Thymoma: inter-relationships among World Health Organization histology, Masaoka staging and myasthenia gravis and their independent prognostic significance: a single-centre experience

Ruffini, Enrico; Filosso, Pier Luigi; Mossetti, Claudio; Bruna, Maria Cristina; Novero, Domenico; Lista, Patrizia; Casadio, Caterina; Oliaro, Alberto
July 2011
European Journal of Cardio-Thoracic Surgery;Jul2011, Vol. 40 Issue 1, p146
Academic Journal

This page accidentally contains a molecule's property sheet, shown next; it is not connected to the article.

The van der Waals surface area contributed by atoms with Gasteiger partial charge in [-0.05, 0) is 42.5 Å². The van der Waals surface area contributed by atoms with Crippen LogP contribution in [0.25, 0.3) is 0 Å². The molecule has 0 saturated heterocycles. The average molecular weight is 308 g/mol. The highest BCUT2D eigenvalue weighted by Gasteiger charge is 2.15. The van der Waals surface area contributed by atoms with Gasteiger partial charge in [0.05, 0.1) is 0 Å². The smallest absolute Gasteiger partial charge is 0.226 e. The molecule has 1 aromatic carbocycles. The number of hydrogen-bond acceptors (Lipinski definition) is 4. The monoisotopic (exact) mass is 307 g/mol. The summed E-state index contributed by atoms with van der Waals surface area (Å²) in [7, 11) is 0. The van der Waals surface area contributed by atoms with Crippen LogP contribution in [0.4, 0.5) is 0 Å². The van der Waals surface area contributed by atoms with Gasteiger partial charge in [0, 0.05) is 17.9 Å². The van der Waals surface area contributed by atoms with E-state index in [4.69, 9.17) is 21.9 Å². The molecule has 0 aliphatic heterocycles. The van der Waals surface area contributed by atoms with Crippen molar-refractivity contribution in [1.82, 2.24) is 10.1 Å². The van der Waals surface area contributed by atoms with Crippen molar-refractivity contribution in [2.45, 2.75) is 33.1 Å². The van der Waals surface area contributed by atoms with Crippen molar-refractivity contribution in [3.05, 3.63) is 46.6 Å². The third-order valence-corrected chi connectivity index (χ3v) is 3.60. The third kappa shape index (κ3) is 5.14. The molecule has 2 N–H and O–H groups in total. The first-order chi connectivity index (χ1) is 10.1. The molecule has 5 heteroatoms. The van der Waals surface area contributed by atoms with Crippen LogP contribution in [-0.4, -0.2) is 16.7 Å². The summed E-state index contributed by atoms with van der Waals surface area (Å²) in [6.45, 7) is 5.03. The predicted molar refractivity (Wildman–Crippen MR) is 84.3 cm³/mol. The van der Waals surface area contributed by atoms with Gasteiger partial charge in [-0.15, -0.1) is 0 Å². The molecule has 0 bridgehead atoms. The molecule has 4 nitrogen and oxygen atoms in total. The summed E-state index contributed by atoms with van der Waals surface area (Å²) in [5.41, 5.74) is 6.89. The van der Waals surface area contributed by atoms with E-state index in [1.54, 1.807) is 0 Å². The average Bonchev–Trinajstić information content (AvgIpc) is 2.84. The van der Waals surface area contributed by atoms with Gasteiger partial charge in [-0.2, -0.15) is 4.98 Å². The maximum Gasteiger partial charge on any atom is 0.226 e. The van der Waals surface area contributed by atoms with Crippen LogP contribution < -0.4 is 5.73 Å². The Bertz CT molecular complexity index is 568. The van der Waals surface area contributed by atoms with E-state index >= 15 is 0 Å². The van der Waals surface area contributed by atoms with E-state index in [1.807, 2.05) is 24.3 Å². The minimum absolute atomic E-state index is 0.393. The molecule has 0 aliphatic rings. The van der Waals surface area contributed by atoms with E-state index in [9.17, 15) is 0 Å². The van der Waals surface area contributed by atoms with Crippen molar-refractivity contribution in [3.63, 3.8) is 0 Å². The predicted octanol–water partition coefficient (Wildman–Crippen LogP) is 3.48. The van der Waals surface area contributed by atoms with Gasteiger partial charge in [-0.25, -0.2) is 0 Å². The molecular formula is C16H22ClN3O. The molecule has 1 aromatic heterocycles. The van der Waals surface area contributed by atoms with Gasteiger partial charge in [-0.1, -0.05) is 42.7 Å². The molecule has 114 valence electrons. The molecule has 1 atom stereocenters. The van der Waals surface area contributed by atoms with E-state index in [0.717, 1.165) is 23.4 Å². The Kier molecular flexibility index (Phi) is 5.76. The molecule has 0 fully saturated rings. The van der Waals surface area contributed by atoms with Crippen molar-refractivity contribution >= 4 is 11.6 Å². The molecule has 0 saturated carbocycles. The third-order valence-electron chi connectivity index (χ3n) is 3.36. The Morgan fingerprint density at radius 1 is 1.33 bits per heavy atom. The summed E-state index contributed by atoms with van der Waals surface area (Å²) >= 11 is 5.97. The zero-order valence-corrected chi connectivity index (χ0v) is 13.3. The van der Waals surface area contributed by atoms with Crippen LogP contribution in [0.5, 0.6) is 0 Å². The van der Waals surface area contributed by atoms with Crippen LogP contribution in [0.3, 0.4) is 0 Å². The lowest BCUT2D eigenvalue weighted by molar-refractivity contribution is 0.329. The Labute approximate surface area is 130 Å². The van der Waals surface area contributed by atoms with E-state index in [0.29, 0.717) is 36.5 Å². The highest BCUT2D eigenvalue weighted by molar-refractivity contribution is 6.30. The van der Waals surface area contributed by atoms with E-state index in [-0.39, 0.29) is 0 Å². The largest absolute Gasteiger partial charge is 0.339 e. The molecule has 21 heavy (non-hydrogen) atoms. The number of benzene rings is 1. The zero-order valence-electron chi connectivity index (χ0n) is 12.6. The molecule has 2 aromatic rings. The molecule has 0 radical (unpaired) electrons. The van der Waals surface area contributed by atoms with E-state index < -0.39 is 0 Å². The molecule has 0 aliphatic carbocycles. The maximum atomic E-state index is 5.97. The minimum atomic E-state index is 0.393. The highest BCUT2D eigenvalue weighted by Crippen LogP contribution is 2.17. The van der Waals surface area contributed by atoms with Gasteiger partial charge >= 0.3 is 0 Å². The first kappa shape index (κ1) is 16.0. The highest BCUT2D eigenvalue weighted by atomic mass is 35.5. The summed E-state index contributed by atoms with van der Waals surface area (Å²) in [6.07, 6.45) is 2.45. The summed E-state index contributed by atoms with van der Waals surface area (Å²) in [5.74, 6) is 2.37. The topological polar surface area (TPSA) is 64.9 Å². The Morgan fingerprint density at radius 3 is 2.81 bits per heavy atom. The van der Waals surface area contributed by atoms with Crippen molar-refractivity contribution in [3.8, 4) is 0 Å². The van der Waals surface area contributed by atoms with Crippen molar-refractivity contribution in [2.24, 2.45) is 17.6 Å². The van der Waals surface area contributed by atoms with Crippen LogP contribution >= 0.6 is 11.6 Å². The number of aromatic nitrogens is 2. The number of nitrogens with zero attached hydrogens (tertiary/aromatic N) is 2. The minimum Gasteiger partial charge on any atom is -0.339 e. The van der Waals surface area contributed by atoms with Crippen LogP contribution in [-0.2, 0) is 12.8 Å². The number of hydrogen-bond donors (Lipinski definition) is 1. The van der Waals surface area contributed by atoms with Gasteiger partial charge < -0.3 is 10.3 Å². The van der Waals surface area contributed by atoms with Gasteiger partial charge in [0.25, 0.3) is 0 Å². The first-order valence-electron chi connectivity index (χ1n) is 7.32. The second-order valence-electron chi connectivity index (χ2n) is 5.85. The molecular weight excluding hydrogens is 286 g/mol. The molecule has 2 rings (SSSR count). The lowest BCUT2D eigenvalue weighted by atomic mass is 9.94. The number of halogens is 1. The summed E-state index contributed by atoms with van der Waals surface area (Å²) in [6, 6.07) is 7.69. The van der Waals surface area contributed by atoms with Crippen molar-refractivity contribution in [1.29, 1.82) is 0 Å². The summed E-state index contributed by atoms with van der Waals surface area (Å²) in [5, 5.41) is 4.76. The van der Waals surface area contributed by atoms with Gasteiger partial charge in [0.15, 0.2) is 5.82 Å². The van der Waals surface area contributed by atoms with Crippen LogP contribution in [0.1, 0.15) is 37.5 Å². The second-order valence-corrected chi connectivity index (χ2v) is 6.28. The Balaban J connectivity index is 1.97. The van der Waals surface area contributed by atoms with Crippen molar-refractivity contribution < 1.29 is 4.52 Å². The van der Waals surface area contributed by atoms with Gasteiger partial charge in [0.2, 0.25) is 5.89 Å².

Abstract: Objective: In thymomas, World Health Organization (WHO) histology, Masaoka stage and myasthenia gravis (MG) have long been considered important for patient management and outcome. Their role has been independently investigated in the past. Few studies, however, focussed on the correlations among these variables. The aim of the present study was to retrospectively evaluate, in our patient population of resected thymomas, the inter-relationships among MG, WHO histology and Masaoka stage, and to look at how and to what extent one variable is associated with the other two in terms of clinical presentation and survival. Methods: From January 1990 to October 2008, 255 patients received resection of thymoma. MG was present in 105 cases (41%). Histology by WHO was: 25 A (10%), 72 AB (28%), 65 B1 (25%), 69 B2 (27%) and 24 B (9%). Masaoka staging was stage I, 54 cases (21%), stage II, 86(34%), stage III 79 (31%), and stage IVA 36 (14%). Ordinal and logistic regression models were undertaken to analyse correlations among ordinal (WHO histology and Masaoka stage) and categorical (MG, A vs B WHO types) variables. Univariate and multivariate survival analysis were also performed using the same covariates. Overall survival (OS) and disease-free survival (DFS) were calculated. Results: MG was associated with early Masaoka stages (odds ratio (OR) 0.45, 95% confidence interval (CI) 0.33–0.62) and B-type thymomas (OR 1.59, 95% CI 1.23–2.05). B-type thymomas were associated with high Masaoka stage (OR 0.46, 95% CI 0.36–0.60). High Masaoka stage was associated with non-MG (OR 3.27; 95% CI 2.00–5.34). In univariate survival analysis, MG (p =0.01) and Masaoka stage (p =0.0001) were significant prognostic indicators using OS. Using DFS, WHO histology (A/AB vs B1/B2/B3 types) (p =0.05) and Masaoka stage (p =0.0001) had a prognostic significance. In multivariate analysis, only Masaoka stage was an independent prognostic covariate using OS (hazard ratio (HR) 2.57, 95% CI 1.46–4.52, p =0.001) and DFS (HR 3.18, 95% CI 1.56–6.52, p =0.001). Conclusions: In thymomas, MG, WHO histology and Masaoka stage are inter-related. MG has an influence on histology and stage at presentation, while two clinical/histologic patterns are more likely: early Masaoka stage A/AB WHO type and high Masaoka stage/B WHO type. Among the three factors, only Masaoka stage had a prognostic significance on OS and DFS. Our results suggest that a consistent staging system for thymomas should take into account all three variables.


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